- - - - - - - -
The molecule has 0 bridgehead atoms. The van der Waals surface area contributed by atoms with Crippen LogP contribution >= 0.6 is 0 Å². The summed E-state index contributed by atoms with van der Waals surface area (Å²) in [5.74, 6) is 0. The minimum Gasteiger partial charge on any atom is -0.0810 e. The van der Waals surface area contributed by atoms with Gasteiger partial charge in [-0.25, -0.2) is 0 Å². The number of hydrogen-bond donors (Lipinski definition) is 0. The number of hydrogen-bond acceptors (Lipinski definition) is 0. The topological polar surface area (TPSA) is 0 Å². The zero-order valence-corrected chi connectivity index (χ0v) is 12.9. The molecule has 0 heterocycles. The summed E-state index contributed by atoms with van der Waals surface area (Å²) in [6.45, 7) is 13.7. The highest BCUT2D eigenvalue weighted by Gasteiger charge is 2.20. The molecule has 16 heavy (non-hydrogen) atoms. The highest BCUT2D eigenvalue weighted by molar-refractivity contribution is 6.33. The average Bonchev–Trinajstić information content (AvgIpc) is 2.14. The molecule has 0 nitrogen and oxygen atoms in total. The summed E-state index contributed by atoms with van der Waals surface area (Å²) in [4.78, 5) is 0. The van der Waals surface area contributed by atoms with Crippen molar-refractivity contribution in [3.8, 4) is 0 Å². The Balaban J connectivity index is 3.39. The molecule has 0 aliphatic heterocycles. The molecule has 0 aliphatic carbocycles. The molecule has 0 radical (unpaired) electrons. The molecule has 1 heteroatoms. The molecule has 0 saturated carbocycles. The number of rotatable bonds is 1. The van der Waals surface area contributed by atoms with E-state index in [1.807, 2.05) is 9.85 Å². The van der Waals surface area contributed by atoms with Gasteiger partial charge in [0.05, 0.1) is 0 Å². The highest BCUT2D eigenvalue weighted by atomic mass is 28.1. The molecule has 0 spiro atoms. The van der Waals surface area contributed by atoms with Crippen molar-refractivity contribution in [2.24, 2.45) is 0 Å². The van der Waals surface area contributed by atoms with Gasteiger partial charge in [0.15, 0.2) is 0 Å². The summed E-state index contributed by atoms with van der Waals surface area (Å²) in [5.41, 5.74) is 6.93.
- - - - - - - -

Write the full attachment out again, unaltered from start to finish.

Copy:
The molecule has 0 bridgehead atoms. The van der Waals surface area contributed by atoms with Crippen LogP contribution >= 0.6 is 0 Å². The summed E-state index contributed by atoms with van der Waals surface area (Å²) in [5.74, 6) is 0. The minimum Gasteiger partial charge on any atom is -0.0810 e. The van der Waals surface area contributed by atoms with Gasteiger partial charge in [-0.25, -0.2) is 0 Å². The number of hydrogen-bond donors (Lipinski definition) is 0. The number of hydrogen-bond acceptors (Lipinski definition) is 0. The topological polar surface area (TPSA) is 0 Å². The zero-order valence-corrected chi connectivity index (χ0v) is 12.9. The molecule has 0 heterocycles. The summed E-state index contributed by atoms with van der Waals surface area (Å²) in [6.45, 7) is 13.7. The highest BCUT2D eigenvalue weighted by Gasteiger charge is 2.20. The molecule has 16 heavy (non-hydrogen) atoms. The highest BCUT2D eigenvalue weighted by molar-refractivity contribution is 6.33. The average Bonchev–Trinajstić information content (AvgIpc) is 2.14. The molecule has 0 nitrogen and oxygen atoms in total. The summed E-state index contributed by atoms with van der Waals surface area (Å²) in [4.78, 5) is 0. The van der Waals surface area contributed by atoms with Crippen molar-refractivity contribution in [3.8, 4) is 0 Å². The Balaban J connectivity index is 3.39. The molecule has 0 aliphatic heterocycles. The molecule has 0 aliphatic carbocycles. The molecule has 0 radical (unpaired) electrons. The molecule has 1 heteroatoms. The molecule has 0 saturated carbocycles. The number of rotatable bonds is 1. The van der Waals surface area contributed by atoms with E-state index in [1.807, 2.05) is 9.85 Å². The van der Waals surface area contributed by atoms with Gasteiger partial charge in [0.05, 0.1) is 0 Å². The highest BCUT2D eigenvalue weighted by atomic mass is 28.1. The molecule has 0 spiro atoms. The van der Waals surface area contributed by atoms with Crippen molar-refractivity contribution in [2.24, 2.45) is 0 Å². The van der Waals surface area contributed by atoms with Gasteiger partial charge in [0.15, 0.2) is 0 Å². The summed E-state index contributed by atoms with van der Waals surface area (Å²) in [5.41, 5.74) is 6.93.